“A camera that matches the story”. A really interesting point. We’re entering the realm of philosophy and art. But isn’t that the point of being a photographer??? It would probably be unfair to say that sort of approach is totally impossible with digital, since it’s possible to adapt old lenses onto modern bodies, and it’s possible to emulate the look of an old film in PP. But I get why someone would want to do it more “organically” (btw, what a stunning portrait from that Brownie. I doubt you could replicate this exactly, whatever the preset. And that photo alone is proof that specs are utterly meaningless. A Brownie has the worst specs this side of a politician’s brain, but the look of that photograph is incredible).
“Film makes you slow down and notice things you wouldn’t otherwise”. A double edged sword, I guess. Many digital photographers specialise and thrive in a discipline that requires fast AF and fast burst rates. Our contributors Adrian and Bob are two such examples of how technological advances can be put to great use to make images that would be near impossible otherwise. For other types, it’s true that slowing down can be very beneficial. Again, that takes commitment, a real desire to improve rather than to cling to your belief system. Most people refuse to acknowledge that, in order to improve, you need to change. It’s not easy.
“With film, you worry about your shot and get a big surprise when you collect your prints”. OK, to me, this is the most important and complex point in the video. This is where I’d like to pick up [Thread 1].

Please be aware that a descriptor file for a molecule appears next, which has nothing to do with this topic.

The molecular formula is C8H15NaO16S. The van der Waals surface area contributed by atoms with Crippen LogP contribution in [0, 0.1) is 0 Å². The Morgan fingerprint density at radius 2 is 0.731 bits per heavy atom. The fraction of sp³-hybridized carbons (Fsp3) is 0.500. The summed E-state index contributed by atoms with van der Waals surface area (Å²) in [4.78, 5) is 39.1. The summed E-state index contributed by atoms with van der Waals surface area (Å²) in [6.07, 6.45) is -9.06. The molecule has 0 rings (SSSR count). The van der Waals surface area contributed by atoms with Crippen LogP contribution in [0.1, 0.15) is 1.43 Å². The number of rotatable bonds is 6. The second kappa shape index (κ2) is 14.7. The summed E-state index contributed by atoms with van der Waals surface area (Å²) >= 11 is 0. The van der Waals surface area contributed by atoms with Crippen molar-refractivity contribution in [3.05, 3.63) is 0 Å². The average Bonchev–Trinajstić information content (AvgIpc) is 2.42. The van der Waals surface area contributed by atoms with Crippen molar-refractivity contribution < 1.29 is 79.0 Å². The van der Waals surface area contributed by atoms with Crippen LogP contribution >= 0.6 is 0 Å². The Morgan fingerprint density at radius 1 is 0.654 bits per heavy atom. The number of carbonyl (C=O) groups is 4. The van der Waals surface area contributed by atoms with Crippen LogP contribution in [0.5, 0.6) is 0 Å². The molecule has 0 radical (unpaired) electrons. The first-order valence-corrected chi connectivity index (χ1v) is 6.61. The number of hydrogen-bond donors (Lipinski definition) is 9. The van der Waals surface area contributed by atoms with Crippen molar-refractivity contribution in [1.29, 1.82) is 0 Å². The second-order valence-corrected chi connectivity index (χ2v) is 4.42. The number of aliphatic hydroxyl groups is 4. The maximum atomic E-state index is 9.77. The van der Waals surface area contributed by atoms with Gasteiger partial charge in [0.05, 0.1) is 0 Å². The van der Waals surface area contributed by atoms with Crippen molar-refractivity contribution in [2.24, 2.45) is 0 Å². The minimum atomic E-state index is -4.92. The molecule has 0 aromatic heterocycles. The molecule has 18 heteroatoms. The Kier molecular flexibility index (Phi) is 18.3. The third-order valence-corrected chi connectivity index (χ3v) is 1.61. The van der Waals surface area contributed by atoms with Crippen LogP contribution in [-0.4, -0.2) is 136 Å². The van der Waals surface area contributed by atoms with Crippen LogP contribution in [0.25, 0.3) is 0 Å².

Why, oh why would you want your prints to be a surprise and not a deterministic process? That completely baffled rationalist yours truly. But maybe the question should be rephrased differently. And perhaps there are really two questions/answers.
First, the element of surprise is what makes this art and not science. As long as there is this element of uncertainty, there is anticipation. We live in a world of instant feedback. Corporate efficiency is largely equivalent to the efficiency of the feedback process. Instant Feedback is what made Amazon and Facebook. It’s only logical that human beings who feel stifled by that would want to stay well away from the instant feedback of digital photography.
Secondly, even more important in my mind, is the fact that – in a way – digital is bottom up, film is top down. With some variation, digital files are clean, objective and neutral files, which you build from the ground up, and via post-processing, into a final print. Film, in many ways, works in the opposite direction. The medium begets the look. You have little control over the fact that a film is very cold and low contrast or very warm and high contrast. You can, however, create your photograph in such a way that it works great with a given film. The same photograph (framing, settings) would look terrible using a different one. In stead of the largely divergent thinking of digital, film adds a little bit of convergent that helps you narrow down your vision and style.
This speaks to me on two levels. First, the case for digital is often about control, film’s about creativity. Digital gave birth to a whole debacle of technical recipes such as ETTR that are meant to keep the photograph “perfect”, where in fact so many interesting and beautiful things happen as you leave the technically perfect and enter the world of subjective bending (ask Man Ray and Andre Kertesz). You could point out the irony of these words, coming from a worshiper of Ansel Adams and his Zone System. But Adams didn’t create the ZS so we would all shoot boringly technically perfect photographs over and over again. He created the ZS so we could knowingly place zones wherever we wanted them to fall, in order to fullfil a vision! Two very different things, and digital’s obsession with technical standardisation has largely eluded the most interesting one.